2 Other important risk factors, within the multiple causes of gastrointestinal diseases, are foods that are eaten raw, and the lack of adequate habits of hygiene. Diarrhoeal diseases usually exacerbate malnutrition, since they affect the organism s capacity to digest and absorb an often inadequate diet, and cause metabolic disorders. Malnutrition, alone or in combination with a water- or food-borne disease, considerably lowers the life quality of the affected individual. For these reasons, water and food disinfection at the household level is an alternative for communities that do not have access to a public water supply system or, if such a system is available, it does not operate continuously. The objective is to provide good quality water for drinking, cooking, washing dishes and oral hygiene, as well as for disinfecting food that is to be eaten raw, thus contributing to the control of waterborne diseases. 2. Background On March 31, 1995, the Ministry of Health of Peru and the Pan American Health Organization (PAHO/WHO) signed a Technical Cooperation Agreement to conduct the Pre-evaluation of the Water and Food Disinfection Study through the Pan American Center for Sanitary Engineering and Environmental Sciences (CEPIS). This study is part of the Program for the Strengthening of Health Care Services, carried out by the Ministry of Health of Peru with Inter-American Development Bank (IDB) funds. The Pre-evaluation sought to review the appropriateness of conducting the Study of Disinfection of Water and Food at the Household Level within the current terms of reference and, if its conclusions were positive, to propose the best way of performing said Study. The Pre-evaluation made it possible to identify, evaluate and select alternative systems for household water and food disinfection that could be used in low-income areas without a water supply system, or where such a system was available, but did not work continuously. The evaluation concluded that the success of the proposed disinfection systems would depend basically on the combination of three components: (a) the application of household disinfection techniques; (b) the use of suitable containers to store water; and (c ) the practice of habits of hygiene in the home. In addition, the Pre-evaluation determined that in water and food disinfecting systems at the household level, self-sustainability should be sought, by: (a) using methods that would be generally accepted by the community; (b) inserting disinfection procedures into the economic and cultural context of the beneficiary population; and (c) ensuring easy operation and maintenance, to minimize the need for outside participation. 2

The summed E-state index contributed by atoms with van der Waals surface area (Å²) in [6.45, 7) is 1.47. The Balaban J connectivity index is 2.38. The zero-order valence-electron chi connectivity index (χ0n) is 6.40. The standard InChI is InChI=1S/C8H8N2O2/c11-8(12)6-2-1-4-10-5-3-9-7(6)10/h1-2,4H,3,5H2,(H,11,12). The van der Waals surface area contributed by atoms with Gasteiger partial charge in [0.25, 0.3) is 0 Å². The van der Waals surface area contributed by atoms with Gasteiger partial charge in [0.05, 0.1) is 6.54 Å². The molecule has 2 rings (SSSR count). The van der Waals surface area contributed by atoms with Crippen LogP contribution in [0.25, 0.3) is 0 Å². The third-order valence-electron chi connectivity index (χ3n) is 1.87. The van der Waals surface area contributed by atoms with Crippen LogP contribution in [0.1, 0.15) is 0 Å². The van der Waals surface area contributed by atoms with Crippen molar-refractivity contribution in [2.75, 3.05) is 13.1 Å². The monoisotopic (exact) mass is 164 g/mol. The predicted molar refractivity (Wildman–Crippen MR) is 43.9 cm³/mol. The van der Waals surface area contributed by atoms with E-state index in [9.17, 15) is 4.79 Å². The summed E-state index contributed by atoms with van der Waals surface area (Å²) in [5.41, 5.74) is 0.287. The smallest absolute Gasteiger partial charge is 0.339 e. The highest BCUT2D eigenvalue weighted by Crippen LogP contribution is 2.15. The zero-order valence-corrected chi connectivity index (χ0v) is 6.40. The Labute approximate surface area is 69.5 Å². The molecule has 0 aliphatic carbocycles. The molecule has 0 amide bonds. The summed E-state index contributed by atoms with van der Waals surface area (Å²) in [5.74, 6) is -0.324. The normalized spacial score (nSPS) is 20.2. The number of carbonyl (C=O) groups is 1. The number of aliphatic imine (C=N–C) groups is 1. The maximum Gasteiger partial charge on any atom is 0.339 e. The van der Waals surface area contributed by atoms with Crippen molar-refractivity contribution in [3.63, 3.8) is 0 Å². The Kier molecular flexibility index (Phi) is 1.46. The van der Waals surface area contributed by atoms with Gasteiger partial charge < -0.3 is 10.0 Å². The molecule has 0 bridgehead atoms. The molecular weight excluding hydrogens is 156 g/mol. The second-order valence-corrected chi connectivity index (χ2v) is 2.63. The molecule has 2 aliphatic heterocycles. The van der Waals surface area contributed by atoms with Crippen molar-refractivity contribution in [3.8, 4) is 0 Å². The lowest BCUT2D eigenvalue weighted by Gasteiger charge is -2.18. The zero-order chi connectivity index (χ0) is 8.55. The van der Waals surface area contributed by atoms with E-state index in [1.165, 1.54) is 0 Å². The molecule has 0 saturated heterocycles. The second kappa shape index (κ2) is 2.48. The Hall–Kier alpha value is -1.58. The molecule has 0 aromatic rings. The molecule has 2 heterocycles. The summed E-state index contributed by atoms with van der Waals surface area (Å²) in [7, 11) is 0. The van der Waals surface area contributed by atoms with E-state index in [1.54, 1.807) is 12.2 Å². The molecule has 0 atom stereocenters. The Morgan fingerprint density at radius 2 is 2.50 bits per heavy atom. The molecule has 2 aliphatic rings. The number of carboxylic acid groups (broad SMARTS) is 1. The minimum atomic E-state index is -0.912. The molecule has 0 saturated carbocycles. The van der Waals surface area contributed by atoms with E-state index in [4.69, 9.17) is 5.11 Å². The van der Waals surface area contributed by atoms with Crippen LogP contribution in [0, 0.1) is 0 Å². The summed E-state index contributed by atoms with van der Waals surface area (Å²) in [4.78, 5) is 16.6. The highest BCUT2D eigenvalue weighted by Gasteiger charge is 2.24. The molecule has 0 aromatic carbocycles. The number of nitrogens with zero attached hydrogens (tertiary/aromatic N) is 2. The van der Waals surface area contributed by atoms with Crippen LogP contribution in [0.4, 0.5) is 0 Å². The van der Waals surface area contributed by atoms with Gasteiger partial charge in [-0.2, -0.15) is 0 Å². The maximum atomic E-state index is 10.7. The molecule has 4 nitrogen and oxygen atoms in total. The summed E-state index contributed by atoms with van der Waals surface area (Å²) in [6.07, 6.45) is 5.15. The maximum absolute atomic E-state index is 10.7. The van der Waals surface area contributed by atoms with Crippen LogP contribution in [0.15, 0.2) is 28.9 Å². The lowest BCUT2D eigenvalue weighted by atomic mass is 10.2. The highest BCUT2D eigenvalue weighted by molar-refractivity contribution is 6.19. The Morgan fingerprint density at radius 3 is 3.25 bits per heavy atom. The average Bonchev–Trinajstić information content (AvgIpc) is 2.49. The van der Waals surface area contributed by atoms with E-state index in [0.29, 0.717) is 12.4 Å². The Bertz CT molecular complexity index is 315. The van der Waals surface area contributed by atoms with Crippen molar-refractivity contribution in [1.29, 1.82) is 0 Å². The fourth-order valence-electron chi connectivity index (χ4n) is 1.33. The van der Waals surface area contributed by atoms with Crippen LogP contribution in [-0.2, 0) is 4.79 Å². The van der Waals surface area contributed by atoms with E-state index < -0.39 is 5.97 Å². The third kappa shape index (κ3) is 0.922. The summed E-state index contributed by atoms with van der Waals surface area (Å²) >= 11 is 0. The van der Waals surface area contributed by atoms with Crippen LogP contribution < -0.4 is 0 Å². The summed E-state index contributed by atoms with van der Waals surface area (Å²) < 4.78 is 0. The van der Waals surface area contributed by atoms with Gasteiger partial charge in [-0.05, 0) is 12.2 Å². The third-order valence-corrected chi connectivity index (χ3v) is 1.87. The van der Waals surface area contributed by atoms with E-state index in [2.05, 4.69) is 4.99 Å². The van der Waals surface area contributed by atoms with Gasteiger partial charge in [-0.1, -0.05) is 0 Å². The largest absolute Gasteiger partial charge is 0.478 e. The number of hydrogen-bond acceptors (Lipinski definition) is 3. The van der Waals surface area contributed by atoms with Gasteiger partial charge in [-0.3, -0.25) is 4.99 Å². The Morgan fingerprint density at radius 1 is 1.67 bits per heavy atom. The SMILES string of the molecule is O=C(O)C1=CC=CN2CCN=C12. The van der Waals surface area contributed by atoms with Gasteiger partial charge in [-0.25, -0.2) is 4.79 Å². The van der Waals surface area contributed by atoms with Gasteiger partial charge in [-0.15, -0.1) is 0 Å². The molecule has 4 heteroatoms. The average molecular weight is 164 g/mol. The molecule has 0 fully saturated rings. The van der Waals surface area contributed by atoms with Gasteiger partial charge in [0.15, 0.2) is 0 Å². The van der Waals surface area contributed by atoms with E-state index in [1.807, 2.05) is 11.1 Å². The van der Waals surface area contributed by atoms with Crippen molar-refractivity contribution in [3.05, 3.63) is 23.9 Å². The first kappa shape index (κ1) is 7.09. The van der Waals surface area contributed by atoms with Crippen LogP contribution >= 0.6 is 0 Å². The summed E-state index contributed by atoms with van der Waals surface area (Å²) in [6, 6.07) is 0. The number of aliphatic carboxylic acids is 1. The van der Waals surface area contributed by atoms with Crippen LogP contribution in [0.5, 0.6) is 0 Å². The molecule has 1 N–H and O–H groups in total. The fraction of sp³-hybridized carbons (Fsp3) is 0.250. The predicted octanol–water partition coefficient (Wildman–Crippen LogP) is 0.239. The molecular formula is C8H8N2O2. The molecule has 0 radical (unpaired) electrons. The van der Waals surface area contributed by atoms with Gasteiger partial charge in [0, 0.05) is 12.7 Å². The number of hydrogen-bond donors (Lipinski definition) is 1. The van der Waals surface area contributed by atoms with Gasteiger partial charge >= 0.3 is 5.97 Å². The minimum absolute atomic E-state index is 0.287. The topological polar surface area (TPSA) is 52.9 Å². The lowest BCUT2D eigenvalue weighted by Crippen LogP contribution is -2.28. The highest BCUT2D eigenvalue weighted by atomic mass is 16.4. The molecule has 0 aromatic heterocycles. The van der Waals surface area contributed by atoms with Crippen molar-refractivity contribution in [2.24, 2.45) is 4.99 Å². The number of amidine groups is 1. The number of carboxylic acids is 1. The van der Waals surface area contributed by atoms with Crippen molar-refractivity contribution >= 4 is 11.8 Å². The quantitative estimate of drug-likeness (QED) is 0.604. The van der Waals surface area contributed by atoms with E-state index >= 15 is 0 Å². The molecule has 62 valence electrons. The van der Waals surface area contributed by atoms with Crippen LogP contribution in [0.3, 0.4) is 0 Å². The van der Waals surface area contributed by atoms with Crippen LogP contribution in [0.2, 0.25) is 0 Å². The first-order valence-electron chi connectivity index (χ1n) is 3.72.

3 On November 13, 1996, the Ministry of Health of Peru, and the Pan American Health Organization signed a new technical co-operation agreement to carry out the Study of Disinfection of Water and Food at the Household Level. The study lasted two years, from December 1996 to November Objectives The objectives of the Study of Disinfection of Water and Food at the Household Level were: 3.1 Overall goal To help reduce the risk of intestinal diseases associated with the consumption of contaminated water and raw food. 3.2 General objective To establish the most adequate means by which the beneficiary communities without drinking water systems or with an intermittent service only may have safe water at home and disinfect the food that they eat raw. 3.3 Specific objectives (a) To implement self-sustainable systems for household water and food disinfection in rural and urban-marginal communities that do not have a water supply of good bacteriological quality. (b) To assess the operation and self-sustainability of the systems installed in different areas of the country, considering the geographic and sociocultural conditions, and the quality of water sources, and identifying the characteristics and conditions conducive to the required operation and self-sustainability. (c) To propose strategies and programs for large-scale application of these disinfection systems. 3